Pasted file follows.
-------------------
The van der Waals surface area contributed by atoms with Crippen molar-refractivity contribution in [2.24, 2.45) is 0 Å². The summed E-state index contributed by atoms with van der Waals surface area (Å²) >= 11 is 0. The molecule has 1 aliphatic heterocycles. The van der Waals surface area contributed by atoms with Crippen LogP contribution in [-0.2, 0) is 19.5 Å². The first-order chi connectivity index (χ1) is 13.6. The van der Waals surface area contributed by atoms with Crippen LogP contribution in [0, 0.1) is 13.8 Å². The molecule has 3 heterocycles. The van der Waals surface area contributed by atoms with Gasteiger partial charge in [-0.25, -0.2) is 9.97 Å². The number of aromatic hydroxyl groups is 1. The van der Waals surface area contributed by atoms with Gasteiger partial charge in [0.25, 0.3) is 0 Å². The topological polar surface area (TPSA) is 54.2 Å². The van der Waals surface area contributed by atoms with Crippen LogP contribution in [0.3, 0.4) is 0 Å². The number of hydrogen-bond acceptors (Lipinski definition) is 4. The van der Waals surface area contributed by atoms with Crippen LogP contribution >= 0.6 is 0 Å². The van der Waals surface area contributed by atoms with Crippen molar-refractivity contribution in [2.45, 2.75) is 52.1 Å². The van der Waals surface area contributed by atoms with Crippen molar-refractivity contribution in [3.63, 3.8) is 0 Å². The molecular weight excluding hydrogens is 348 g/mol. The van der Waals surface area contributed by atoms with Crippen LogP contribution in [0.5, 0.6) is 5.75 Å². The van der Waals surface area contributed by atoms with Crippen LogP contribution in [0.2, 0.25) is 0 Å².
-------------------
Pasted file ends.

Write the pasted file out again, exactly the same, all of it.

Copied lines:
The van der Waals surface area contributed by atoms with Crippen molar-refractivity contribution in [2.24, 2.45) is 0 Å². The summed E-state index contributed by atoms with van der Waals surface area (Å²) >= 11 is 0. The molecule has 1 aliphatic heterocycles. The van der Waals surface area contributed by atoms with Crippen LogP contribution in [-0.2, 0) is 19.5 Å². The first-order chi connectivity index (χ1) is 13.6. The van der Waals surface area contributed by atoms with Crippen LogP contribution in [0, 0.1) is 13.8 Å². The molecule has 3 heterocycles. The van der Waals surface area contributed by atoms with Gasteiger partial charge in [-0.25, -0.2) is 9.97 Å². The number of aromatic hydroxyl groups is 1. The van der Waals surface area contributed by atoms with Gasteiger partial charge in [0.25, 0.3) is 0 Å². The topological polar surface area (TPSA) is 54.2 Å². The van der Waals surface area contributed by atoms with Crippen LogP contribution in [0.3, 0.4) is 0 Å². The number of hydrogen-bond acceptors (Lipinski definition) is 4. The van der Waals surface area contributed by atoms with Crippen LogP contribution >= 0.6 is 0 Å². The van der Waals surface area contributed by atoms with Crippen molar-refractivity contribution in [2.45, 2.75) is 52.1 Å². The van der Waals surface area contributed by atoms with Crippen molar-refractivity contribution in [3.63, 3.8) is 0 Å². The molecular weight excluding hydrogens is 348 g/mol. The van der Waals surface area contributed by atoms with Crippen LogP contribution in [0.5, 0.6) is 5.75 Å². The van der Waals surface area contributed by atoms with Crippen LogP contribution in [0.2, 0.25) is 0 Å².